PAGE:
I was not aware!
What I didn’t understand from the article was who was going to decide whether the GST was payable or not. Was it the conveyancor/solicitor, or the mortgagor; and was it the buyer’s or the seller’s? Or was it the State/Territory Government who had no way of knowing whether there were renovations done or not?
I would be curious to know whether this is a storm in a teacup, or have there been significant numbers of home buyers hit with an extra 10% cost for GST.
I suspect it is a legality that could be imposed, not has been imposed. For now I’ll say it is determined by magic. However, if one bought a seriously renovated home for say an even $1 million (cheap in many places) and after the fact received a bill for 10% GST at or after settlement, how would one go? The ATO may even declare stamp duty liable for GST before it is over? It does provide ‘value added’ (to governmental coffers).
In my view, the article is a storm in a teacup. Sellers are required to disclose any GST liability in the contract. In a case where GST should have been paid and the relevant disclosure wasn’t made, the ATO would be chasing the seller for the unpaid GST. Additionally the GST would only be payable in cases the substantial renovations were a part of an enterprise being carried on by the seller.
I don’t know why the ABC would choose to republish such a poorly written article. It glosses over the fact that a definition is contained in Australian legislation an explained in an associated taxation ruling, preferring to mention a coupe of Canadian cases. It then goes on to suggest a solution, without explaining why it would be needed, and ignoring the numerous loopholes that would be created.
Frequently Auntie republishes articles that appear in The Conversation. The purpose of that publisher is to dumb down academic articles to a few hundred words which form a brief overview of more substantive work.
This GST article is one of a few from an author who has chosen to research the tax treatment of the sale of houses in various jurisdictions that have similar goods and services tax to Australia. It seems to me this was to work towards a Phd. It dates back to a 2021 thesis.
I sometimes despair at what ABC online has become. What my tax dollars are paying for.
I am sure the ATO has better things to concern themselves about. If a residential property is first sold and new, then GST applies. If second hand and no longer new, then no. If in doubt about whether or not renovations turn an existing property into a new property, then a tax expert is required. As with most complicated tax issues.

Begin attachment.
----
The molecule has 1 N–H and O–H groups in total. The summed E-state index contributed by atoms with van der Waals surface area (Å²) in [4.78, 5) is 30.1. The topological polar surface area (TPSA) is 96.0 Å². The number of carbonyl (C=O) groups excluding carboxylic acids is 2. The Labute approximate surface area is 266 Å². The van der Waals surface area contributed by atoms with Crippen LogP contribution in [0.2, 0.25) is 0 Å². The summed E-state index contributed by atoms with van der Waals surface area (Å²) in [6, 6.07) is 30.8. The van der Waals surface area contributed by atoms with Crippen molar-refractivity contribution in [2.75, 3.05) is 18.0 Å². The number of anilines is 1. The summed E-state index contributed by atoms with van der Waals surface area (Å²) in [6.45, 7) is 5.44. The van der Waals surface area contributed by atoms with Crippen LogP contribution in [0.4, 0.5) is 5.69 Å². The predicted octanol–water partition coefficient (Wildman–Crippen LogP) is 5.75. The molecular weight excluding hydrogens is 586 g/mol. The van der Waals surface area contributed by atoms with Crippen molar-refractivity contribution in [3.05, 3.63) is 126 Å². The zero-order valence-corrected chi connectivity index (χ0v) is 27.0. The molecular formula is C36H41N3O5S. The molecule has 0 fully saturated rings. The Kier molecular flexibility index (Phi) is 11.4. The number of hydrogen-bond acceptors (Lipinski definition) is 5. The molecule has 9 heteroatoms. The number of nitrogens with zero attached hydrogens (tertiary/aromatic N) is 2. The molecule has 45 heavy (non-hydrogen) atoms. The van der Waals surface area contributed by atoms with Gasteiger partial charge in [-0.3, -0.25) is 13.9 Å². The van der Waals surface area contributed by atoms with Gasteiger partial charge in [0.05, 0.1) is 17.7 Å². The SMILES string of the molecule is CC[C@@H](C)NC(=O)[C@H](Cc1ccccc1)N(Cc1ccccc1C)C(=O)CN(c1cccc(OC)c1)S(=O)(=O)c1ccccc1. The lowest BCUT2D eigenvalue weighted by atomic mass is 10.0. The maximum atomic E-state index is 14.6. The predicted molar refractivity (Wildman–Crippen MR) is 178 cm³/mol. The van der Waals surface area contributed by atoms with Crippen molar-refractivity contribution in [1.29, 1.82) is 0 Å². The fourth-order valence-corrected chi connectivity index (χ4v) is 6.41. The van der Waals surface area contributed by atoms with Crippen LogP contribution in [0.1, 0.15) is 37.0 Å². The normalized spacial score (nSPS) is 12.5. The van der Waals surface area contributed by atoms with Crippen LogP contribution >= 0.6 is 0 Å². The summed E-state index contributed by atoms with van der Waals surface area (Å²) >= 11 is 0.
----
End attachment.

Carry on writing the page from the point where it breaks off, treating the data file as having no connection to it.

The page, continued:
Maybe OT for the topic, but a reasonable conjecture is the decades of ever reduced funding that essentially kneecapped their ability to do more.
The ‘horses head’ - for those who would like to take a peak under the hood.
One expects there are those flipping properties and sites who know the way it is. Specially if they are claiming input credits.
Per the ATO:
If you sell residential premises or potential residential land:
- you may be required to notify your purchaser in writing (before settlement) whether or not they are required to withhold GST from the contract price and pay this directly to us
- you are still required to report the sale on your business activity statement.
How consumers might read this and how the ATO interprets its own - best not to guess. The word “may” is not exclusive. Best to talk to the experts (solicitor re contracts before signing and registered tax consultant).
No it is just a scramble for Web sites to draw viewers. Got to get content from wherever it can be found. The more visitors to a site, the more advertisors will pay to be a presence on that site. And presumably the more visitors to a site, the more it will be seen to be important in our communications channels and suitably funded. By Gov in the ABC case.
Now the ABC is a no advertising organization, by charter, but their website content smacks at times of just tabloid stuff to draw eyeballs. And a lot of cross-promotion to other ABC content like TV and radio.
That is right. It applies ‘If you’re carrying on a business of renovating properties or ‘flipping’ properties’. Reading the ABC article, one could easily believe it applied to every home owner.
The ATO has some good information on when GST applies for substantial renovations. It also outlines the tax consequences for substantial renovations which aren’t part of a enterprise activity.
Let’s face facts. The ABC are lazy and very happy to reuse other’s work to save them getting off their backsides and doing articles themselves.
The sooner the ABC is moved over to a subscription model the better. That would save Treasury a lot of money to spend on hospitals etc.
Or opinions as the case may be.
The ATO has published a GST Ruling on this topic, GSTR 2003/3. There is also GSTR 2009/4 which may relate indirectly. Both represent the ATO’s view on the operation of the legislation and are well supported with examples and explanations.
I’d suggest you read both and also some recent case law which is referenced in GSTR 2003/3.
This is the ruling GSTR 2003/3 referred to by @timetaxi:
and GSTR 2009/4: